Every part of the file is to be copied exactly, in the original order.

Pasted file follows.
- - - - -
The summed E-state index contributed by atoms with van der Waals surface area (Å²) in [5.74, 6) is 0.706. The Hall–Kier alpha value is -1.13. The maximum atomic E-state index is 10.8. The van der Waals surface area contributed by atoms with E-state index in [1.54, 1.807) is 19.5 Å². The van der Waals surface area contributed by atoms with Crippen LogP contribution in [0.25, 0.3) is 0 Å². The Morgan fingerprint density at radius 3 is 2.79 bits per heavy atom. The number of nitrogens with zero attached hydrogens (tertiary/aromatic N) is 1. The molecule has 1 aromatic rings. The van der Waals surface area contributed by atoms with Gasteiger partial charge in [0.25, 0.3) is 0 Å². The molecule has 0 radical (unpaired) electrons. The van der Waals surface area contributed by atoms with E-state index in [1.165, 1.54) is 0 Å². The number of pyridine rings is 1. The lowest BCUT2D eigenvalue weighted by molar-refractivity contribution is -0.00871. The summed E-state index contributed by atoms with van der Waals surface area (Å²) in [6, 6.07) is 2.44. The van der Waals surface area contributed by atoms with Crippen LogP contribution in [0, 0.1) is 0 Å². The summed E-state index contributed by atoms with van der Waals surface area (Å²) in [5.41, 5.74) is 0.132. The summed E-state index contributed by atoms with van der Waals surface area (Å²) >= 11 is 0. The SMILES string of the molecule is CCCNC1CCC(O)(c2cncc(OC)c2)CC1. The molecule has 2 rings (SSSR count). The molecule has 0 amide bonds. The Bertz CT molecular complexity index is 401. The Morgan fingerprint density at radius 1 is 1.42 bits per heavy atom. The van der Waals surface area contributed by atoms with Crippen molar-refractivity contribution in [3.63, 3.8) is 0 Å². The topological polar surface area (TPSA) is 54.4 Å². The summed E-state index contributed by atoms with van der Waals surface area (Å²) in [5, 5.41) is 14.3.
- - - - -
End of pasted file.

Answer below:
The summed E-state index contributed by atoms with van der Waals surface area (Å²) in [5.74, 6) is 0.706. The Hall–Kier alpha value is -1.13. The maximum atomic E-state index is 10.8. The van der Waals surface area contributed by atoms with E-state index in [1.54, 1.807) is 19.5 Å². The van der Waals surface area contributed by atoms with Crippen LogP contribution in [0.25, 0.3) is 0 Å². The Morgan fingerprint density at radius 3 is 2.79 bits per heavy atom. The number of nitrogens with zero attached hydrogens (tertiary/aromatic N) is 1. The molecule has 1 aromatic rings. The van der Waals surface area contributed by atoms with Gasteiger partial charge in [0.25, 0.3) is 0 Å². The molecule has 0 radical (unpaired) electrons. The van der Waals surface area contributed by atoms with E-state index in [1.165, 1.54) is 0 Å². The number of pyridine rings is 1. The lowest BCUT2D eigenvalue weighted by molar-refractivity contribution is -0.00871. The summed E-state index contributed by atoms with van der Waals surface area (Å²) in [6, 6.07) is 2.44. The van der Waals surface area contributed by atoms with Crippen LogP contribution in [0, 0.1) is 0 Å². The summed E-state index contributed by atoms with van der Waals surface area (Å²) in [5.41, 5.74) is 0.132. The summed E-state index contributed by atoms with van der Waals surface area (Å²) >= 11 is 0. The SMILES string of the molecule is CCCNC1CCC(O)(c2cncc(OC)c2)CC1. The molecule has 2 rings (SSSR count). The molecule has 0 amide bonds. The Bertz CT molecular complexity index is 401. The Morgan fingerprint density at radius 1 is 1.42 bits per heavy atom. The van der Waals surface area contributed by atoms with Crippen molar-refractivity contribution in [3.63, 3.8) is 0 Å². The topological polar surface area (TPSA) is 54.4 Å². The summed E-state index contributed by atoms with van der Waals surface area (Å²) in [5, 5.41) is 14.3.